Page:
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New government told to push ahead with fiscal legislation

Local contractors should be given priority

Consumer confidence index rises in January

Government urged to hold a referendum on privatization

New government told to push ahead with fiscal legislation

The new government should rush to get fiscal legislation on the statute book in order to boost confidence in Thai financial institutions, according to a leading research center.

In a recent report, the Kasikorn Research Center (KRC) spoke of the need to ensure that fiscal legislation which was undergoing review during the last term of Parliament is brought into force as soon as possible. Such legislation includes amendments to the 1997 Asset Management Corporation Act, amendments to the 2002 Credit Fonciers Business Act and draft laws on deposit insurance institutes, financial institutions and the Bank of Thailand.

The research center noted that while this legislation may not in itself be urgent, bringing it to the statute book quickly will have a beneficial effect on overhauling national financial structures and will help boost confidence in the nation’s financial institutions. Describing the success of the legislation as a key indicator of the performance of the new government, the report said that the passage of the laws will be watched with interest by Thai and foreign investors alike.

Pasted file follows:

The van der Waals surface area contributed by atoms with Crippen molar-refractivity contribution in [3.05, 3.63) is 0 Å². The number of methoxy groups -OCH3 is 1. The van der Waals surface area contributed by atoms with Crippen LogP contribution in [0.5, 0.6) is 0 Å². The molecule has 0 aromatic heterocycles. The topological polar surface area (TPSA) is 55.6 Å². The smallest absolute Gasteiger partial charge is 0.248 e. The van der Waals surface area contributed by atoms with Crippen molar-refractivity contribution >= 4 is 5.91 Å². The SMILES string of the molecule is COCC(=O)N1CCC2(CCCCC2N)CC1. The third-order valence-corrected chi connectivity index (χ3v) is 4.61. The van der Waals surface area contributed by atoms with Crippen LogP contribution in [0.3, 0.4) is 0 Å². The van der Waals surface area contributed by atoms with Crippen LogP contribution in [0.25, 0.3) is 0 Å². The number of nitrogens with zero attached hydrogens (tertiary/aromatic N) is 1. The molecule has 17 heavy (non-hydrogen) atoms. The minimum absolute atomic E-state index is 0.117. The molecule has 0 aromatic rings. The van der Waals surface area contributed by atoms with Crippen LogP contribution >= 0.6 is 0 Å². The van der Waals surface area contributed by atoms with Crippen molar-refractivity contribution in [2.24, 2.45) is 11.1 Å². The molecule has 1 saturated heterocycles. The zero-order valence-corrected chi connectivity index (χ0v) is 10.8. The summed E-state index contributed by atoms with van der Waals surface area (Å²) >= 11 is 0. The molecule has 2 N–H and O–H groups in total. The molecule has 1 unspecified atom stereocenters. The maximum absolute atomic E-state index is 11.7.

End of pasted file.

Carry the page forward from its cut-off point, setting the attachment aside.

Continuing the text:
The research center expects amendments to the Credit Fonciers Act and the Asset Management Corporation Act to be relatively speedy and uncomplicated, but admits that other legislation, particularly the draft law on deposit insurance institutes, could be more detailed and sensitive. Nonetheless, the center views this legislation as an important step in the development of innovations in financial deposits, which will see changes to the way in which business is conducted in the future.